Moderately ill patients hospitalized with COVID-19 were less likely to require life support after receiving full-dose anticoagulation treatment, according to interim results of a multiplatform randomized trial.
Full-dose blood thinners improved outcomes for patients hospitalized with moderate coronavirus disease 2019 (COVID-19), interim results of a multiplatform randomized trial found, the National Institutes of Health reported in a news release.
The study includes three clinical trial platforms involving more than 1000 patients hospitalized with moderate COVID-19 at more than 300 hospitals across 5 continents. Moderately ill patients who received full-dose heparin anticoagulation treatments were less likely to require life support such as ventilation. A possible reduction in mortality is also being studied.
“Just as the use of steroids has become a mainstay in terms of treating hospitalized patients with COVID-19, I think high-dose blood thinners will follow the same sort of path,” Jeffery Berger, MD, co-principal investigator of the Accelerating COVID-19 Therapeutic Interventions and Vaccines-4a (ACTIV-4a) trial and director of the Center for the Prevention of Cardiovascular Disease at NYU Langone Health, told Contagion®. “I think this will change how patients are treated when they become hospitalized for this infection. To be honest, I think that in an era when hospitals are being overrun and patients are getting sicker and ICUs are getting fuller, I think a study like this provides a lot of hope that we will be able to lessen the severity and the horrible impact of this disease.”
Full doses of blood thinners were found to be safe and superior to standard dosing given to prevent blood clots among hospitalized patients. Investigators are working to make the full trial results available in the coming weeks.
Early in the pandemic, health care providers noticed a prominence of thrombotic events, including blood clots in legs and lungs, heart attacks, strokes, and micro-thrombotic events in small arteries and veins. Investigators hypothesized that reducing blood clots would lessen disease severity.
In December, the group halted enrollment of critically ill COVID-19 patients after finding that use of high-dose blood thinners among that group was not beneficial and may have been harmful. The study continued among moderately ill COVID-19 patients, with more promising results emerging for that group.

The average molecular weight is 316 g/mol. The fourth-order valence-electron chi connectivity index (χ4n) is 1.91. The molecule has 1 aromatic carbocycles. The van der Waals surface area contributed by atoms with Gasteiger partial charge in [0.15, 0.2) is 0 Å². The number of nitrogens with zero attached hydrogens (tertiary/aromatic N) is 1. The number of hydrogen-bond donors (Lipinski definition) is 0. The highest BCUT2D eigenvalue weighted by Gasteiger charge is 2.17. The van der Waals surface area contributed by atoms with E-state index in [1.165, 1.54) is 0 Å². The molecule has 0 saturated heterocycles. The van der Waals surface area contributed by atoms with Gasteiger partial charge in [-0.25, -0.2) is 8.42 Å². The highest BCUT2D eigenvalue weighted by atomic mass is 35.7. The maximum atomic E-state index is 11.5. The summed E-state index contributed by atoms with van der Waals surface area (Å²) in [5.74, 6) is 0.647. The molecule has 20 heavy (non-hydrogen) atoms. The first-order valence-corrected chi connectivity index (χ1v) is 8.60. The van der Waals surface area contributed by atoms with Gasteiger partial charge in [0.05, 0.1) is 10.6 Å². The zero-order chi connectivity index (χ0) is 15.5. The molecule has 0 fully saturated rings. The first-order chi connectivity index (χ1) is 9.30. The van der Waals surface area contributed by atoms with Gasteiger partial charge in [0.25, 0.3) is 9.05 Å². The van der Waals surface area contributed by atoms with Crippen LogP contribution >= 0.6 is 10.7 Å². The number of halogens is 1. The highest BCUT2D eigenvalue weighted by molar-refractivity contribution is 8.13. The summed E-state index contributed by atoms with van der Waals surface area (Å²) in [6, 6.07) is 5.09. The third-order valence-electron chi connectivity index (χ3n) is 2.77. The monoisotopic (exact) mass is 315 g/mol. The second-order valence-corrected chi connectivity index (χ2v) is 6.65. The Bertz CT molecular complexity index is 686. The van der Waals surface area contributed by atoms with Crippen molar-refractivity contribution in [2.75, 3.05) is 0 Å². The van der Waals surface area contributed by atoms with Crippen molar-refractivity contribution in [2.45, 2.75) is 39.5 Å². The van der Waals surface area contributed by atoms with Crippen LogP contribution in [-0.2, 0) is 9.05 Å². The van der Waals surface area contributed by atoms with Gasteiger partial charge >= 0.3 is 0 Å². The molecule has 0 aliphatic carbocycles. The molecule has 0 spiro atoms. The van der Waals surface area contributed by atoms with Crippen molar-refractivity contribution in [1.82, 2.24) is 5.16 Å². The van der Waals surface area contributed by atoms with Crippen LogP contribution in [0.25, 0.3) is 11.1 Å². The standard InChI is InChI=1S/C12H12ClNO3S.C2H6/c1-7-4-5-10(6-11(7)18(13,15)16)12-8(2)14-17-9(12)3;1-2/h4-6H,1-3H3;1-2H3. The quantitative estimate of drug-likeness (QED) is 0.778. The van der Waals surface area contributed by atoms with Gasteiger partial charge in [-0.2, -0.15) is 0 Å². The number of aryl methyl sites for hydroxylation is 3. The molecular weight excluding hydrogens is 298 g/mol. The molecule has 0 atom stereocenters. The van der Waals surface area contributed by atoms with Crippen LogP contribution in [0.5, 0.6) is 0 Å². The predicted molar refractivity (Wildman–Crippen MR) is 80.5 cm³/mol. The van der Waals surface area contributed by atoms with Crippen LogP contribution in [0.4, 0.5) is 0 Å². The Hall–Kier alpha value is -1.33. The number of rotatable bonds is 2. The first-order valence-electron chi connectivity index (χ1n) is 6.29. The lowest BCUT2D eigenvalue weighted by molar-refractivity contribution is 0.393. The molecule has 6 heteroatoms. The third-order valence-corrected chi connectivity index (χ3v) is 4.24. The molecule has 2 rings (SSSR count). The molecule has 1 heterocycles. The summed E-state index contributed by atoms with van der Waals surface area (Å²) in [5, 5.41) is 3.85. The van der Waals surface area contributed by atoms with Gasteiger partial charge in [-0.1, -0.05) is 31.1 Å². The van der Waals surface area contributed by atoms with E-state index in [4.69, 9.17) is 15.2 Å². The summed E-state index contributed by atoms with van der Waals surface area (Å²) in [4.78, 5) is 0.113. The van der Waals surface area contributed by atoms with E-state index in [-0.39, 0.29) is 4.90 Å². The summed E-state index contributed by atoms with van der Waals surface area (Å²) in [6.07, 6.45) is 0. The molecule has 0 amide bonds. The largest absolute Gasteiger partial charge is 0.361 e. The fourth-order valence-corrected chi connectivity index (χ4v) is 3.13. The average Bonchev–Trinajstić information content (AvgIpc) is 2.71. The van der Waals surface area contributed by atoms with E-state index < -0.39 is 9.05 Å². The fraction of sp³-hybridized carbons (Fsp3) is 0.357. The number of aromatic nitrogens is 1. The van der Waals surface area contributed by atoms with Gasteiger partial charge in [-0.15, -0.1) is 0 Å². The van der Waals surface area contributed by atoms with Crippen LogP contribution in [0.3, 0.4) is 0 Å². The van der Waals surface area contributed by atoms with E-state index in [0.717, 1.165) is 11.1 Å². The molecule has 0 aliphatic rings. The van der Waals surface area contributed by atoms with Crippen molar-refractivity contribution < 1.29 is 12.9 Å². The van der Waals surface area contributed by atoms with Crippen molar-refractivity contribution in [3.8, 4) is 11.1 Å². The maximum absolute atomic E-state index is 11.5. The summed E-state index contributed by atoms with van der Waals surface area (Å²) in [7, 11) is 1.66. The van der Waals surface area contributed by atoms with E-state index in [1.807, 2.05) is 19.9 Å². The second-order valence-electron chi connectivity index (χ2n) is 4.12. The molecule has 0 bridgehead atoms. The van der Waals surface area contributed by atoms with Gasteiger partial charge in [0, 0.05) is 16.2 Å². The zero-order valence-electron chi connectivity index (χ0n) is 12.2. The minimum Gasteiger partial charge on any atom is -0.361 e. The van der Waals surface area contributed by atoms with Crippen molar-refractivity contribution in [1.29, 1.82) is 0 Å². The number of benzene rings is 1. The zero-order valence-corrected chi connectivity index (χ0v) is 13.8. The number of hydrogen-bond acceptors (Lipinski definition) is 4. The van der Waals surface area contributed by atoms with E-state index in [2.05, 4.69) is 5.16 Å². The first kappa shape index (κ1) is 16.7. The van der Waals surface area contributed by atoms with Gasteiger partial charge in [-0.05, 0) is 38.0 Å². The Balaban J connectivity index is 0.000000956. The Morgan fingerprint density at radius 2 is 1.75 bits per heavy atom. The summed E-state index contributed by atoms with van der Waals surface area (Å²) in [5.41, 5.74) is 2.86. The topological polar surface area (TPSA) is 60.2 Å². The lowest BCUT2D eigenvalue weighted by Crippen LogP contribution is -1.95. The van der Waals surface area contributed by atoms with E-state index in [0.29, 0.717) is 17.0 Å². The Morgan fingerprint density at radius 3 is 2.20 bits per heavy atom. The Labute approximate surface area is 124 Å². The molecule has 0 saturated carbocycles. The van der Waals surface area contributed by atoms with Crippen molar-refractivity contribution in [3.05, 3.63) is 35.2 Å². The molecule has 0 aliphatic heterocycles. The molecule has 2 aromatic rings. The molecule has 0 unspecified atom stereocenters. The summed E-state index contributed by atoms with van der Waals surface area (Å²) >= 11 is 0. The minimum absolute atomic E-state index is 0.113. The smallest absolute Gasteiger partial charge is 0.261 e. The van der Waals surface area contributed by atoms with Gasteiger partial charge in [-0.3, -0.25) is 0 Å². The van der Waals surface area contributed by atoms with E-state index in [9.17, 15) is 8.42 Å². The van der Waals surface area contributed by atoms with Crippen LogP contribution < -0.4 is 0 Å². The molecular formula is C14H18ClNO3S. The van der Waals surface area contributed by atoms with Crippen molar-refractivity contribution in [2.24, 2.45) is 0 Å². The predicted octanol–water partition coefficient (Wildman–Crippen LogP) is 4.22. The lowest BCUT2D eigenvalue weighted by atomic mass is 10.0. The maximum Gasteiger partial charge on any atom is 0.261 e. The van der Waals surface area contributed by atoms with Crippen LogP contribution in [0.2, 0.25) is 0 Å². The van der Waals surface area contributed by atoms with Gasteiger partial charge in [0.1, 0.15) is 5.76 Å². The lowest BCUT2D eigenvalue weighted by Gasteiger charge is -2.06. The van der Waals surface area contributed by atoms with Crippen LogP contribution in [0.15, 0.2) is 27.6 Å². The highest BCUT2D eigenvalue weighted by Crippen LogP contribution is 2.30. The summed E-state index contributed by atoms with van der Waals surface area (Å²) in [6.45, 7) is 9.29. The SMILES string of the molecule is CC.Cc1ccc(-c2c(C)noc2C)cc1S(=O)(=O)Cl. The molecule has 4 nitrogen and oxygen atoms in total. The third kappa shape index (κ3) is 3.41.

"These results are very exciting and lead us to better understand the impact of applying the right therapies at the right time in the course of this challenging disease," Judith Hochman, MD, chair of the ACTIV-4a platform and the Harold Snyder Family Professor & Associate Director of Cardiology, Senior Associate Dean for Clinical Sciences and Co-Director, NYU-HHC Clinical and Translational Science Institute, NYU Grossman School of Medicine, said in a statement.
Berger said the study suggests that COVID-19 patients should receive full-dose blood thinners within the first 72 hours of hospitalization and possibly even before hospitalization. Patients in the study remained on the drug for up to 14 days or until discharge from the hospital.
“It’s important to note that this is sort of topline results and we are in the midst of doing a deep dive into all the different subgroups to get a better understanding of the data,” Berger said.
Along with the ACTIV-4a platform, the study includes the Randomized, Embedded, Multi-factorial Adaptive Platform Trial for Community-Acquired Pneumonia (REMAP-CAP) and Antithrombotics Inpatient; and Antithrombotic Therapy to Ameliorate Complications of COVID-19 (ATTACC).
“Patients should feel assured that there was tremendous diligence in the details and a significant amount of oversight to make sure that we were dealing with all potential issues,” Berger said. “It just shows that when there is significant urgency, people can work together for the common good and make substantial changes and they can have a global impact. I feel very honored and excited to be a part of that team.”
Previous studies have examined the potential use of blood thinners for prevention or early treatment of COVID-19. Investigators at Rensselaer Polytechnic Institute (RPI) have examined whether heparin, which is also available in non-anticoagulant formulations, could interfere with SARS-CoV-E infection by binding to the coronavirus’ surface spike protein. Another study, using data from the Mount Sinai COVID Informatics Center, linked anticoagulants with improved COVID-19 survival rates.